It’s strange that a president who had such a transformative effect on our national discourse will leave such a negligible policy legacy. But Barack Obama, whose imperial term changed the way Americans interact and in some ways paved the way for the Trump presidency, is now watching his much-celebrated and mythologized two-term legacy be systematically demolished. This, in many ways, tells us that American governance still works.

    When Donald Trump announced that the United States would withdraw from the Iran deal, he could do so without much difficulty because the agreement hinged on presidential fiat rather than national consensus. But Obama’s appeasement of Iran was only one in a string of unilateral norm-busting projects that deserve to be dismantled.

    David rattles off a number of other examples of Obama's fragile "legacy" that fully deserve to be undone.


  • At Reason/Volokh Conspiracy, Jennifer Rothman muses on the The Market in Dead People.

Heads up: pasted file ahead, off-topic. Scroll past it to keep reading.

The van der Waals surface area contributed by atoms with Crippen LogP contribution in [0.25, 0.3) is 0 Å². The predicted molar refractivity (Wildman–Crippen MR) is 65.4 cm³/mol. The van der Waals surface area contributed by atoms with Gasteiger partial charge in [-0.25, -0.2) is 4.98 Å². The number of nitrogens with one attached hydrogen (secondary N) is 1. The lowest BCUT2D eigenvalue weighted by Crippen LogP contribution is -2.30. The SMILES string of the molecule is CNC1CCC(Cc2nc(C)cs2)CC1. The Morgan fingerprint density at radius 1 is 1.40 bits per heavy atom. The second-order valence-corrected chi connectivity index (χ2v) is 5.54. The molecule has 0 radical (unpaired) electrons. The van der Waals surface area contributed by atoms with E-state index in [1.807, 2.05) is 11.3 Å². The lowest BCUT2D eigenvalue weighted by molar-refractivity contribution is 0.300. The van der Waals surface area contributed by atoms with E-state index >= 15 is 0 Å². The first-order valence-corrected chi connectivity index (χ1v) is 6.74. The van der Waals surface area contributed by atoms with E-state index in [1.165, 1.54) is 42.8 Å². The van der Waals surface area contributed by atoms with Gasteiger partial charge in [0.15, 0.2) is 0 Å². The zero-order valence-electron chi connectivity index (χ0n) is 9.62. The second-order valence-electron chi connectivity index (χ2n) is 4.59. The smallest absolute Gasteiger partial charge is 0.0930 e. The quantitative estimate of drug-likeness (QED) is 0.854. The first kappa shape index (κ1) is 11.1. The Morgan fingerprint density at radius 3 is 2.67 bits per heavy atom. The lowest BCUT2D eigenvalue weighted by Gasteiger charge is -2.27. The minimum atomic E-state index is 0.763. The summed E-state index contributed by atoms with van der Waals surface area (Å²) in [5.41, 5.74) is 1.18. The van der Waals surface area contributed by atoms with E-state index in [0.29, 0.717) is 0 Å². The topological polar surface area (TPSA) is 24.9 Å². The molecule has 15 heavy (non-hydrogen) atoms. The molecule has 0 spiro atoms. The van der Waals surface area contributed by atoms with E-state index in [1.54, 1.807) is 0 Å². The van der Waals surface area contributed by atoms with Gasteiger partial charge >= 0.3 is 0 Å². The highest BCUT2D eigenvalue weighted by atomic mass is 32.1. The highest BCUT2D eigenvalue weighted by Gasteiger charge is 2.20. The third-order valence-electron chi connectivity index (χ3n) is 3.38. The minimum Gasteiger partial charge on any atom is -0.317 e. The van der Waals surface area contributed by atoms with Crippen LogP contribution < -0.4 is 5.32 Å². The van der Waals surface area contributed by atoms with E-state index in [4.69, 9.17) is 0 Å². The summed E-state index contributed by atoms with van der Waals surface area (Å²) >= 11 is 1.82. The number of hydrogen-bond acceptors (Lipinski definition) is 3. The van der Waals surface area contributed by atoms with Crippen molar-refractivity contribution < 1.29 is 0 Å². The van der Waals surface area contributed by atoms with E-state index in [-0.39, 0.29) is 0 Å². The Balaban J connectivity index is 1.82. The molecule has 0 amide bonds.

Michael Jackson earned $75 million dollars last year. He beat out Arnold Palmer, and Elvis Presley for the top spot on the annual list of high-earning dead celebrities. Many of these "delebs" earn more than living performers. This lucrative market in the dead is made possible by a state law called the "right of publicity" that some states have extended after death.

    Most people haven't spent much time pondering whether extending rights over a person's identity after death is a good idea, yet New York and Minnesota have both recently considered adding such rights. Although advocates for such rights often use the language of honoring the dead, and giving the living survivors tools to protect the memory of their deceased loved ones, the reality is quite different. Those who profit from the dead are not always the close, loved ones of the deceased that one might imagine.